January 26, 2022


The Entertainment News People

Brooklyn Tattoo Artiste Sues Tekashi 69 For Naming Himself After Him

A tattoo artist in Brooklyn is suing Tekashi 6ix9ine for claimed defamation after the rapper named himself after him.

According to a Manhattan Supreme Court case filed Friday, Japanese ink master Takashi Matsuba was astonished to see that he was included in two films about the tattooed rhymer Tekashi — which showed that Tekashi, whose real name is Daniel Hernandez, received his stage moniker from Matsuba.

According to the court papers, a short clip from Hulu’s November 2020 documentary “69: The Saga of Danny Hernandez” shows Matsuba working on a tattoo, with the filmmaker remarking, “A Japanese tattoo artist named Takashi would inspire Danny’s new character, Tekashi 69.”

The suit claims that in a March 2021 documentary titled “Supervillain: The Making of Tekashi 6ix9ine,” Tekashi recounts the origins of his nickname and claims that Matsuba “did heroin to create.”

In his lawsuit, Matsuba claims that he has “never used heroin in his life.”

According to the lawsuit, both public mentions of Matsuba have harmed his reputation by falsely implying that he is associated with the 25-year-old rapper — who has served time in prison in a gang-related case and was convicted of posting child pornography — and falsely claiming that he is a heroin user.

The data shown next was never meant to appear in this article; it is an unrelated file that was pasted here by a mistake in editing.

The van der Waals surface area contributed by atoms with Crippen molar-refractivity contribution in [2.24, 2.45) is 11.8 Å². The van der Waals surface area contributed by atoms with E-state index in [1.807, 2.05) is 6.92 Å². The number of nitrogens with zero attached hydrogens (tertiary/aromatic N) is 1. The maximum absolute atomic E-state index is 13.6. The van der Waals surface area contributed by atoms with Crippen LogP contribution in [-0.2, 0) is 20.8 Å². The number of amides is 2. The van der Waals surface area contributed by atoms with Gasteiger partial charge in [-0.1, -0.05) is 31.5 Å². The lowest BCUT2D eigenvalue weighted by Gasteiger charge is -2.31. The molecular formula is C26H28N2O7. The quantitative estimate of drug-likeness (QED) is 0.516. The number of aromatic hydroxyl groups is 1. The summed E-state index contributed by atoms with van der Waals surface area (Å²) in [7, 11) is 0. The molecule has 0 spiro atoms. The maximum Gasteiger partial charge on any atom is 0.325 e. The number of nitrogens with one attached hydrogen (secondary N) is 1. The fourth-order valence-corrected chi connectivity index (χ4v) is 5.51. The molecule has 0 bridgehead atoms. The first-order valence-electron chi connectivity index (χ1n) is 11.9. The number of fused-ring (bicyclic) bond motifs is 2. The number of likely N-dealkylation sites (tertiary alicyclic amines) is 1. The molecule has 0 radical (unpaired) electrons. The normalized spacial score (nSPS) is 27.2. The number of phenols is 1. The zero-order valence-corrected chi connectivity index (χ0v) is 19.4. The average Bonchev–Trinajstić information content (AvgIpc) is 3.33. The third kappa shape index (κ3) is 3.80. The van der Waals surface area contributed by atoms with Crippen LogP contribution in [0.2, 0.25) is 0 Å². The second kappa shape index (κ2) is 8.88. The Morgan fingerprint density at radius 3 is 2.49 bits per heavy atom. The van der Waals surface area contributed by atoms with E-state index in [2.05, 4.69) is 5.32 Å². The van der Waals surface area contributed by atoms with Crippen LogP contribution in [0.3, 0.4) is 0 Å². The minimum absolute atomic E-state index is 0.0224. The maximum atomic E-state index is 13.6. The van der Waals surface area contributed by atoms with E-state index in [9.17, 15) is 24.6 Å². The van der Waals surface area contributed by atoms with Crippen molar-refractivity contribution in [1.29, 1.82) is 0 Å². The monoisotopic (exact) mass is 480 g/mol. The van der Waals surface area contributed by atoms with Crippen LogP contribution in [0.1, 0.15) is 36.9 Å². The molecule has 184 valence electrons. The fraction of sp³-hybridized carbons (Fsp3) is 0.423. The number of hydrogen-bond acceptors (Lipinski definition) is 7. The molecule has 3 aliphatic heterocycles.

The heroin accusation is particularly damaging to Matsuba since tattooing necessitates the use of needles, and heroin is associated with hypodermic needles in the public’s view, according to the complaint.

The claim states, “Such an affiliation would properly convey to plaintiff’s clients that they would be in physical risk.”

Matsuba claims to have only seen Tekashi once, but the fact that the rapper bears his name causes the public to believe they are related.

“Acquaintances and patrons of plaintiff have already asked him whether he is related with defendant Hernandez because of the obscenity of the images connected to plaintiff, and the many tattoos on defendant Hernandez’s body, as seen in the film,” the court papers state. “No, he’s not.”

The use of Matsuba’s first name, he claims, is a “infringement of plaintiff’s privacy” that “exploits and destroys his reputation.”

“It is apparent that there will be misunderstanding (even if only one letter is changed); indeed, it has already happened.”

Matsuba claims Tekashi has been asked to stop using his name. He also claims that he asked the makers of the Hulu documentary to remove his image and name, but that they “refused,” according to the lawsuit.

Matsuba is suing Tekashi and Showtime for an undisclosed amount of money.

Hulu is not a defendant in the case.

Showtime’s spokesperson declined to comment. Hulu and Tekashi’s criminal defence lawyer did not respond to demands for comment.

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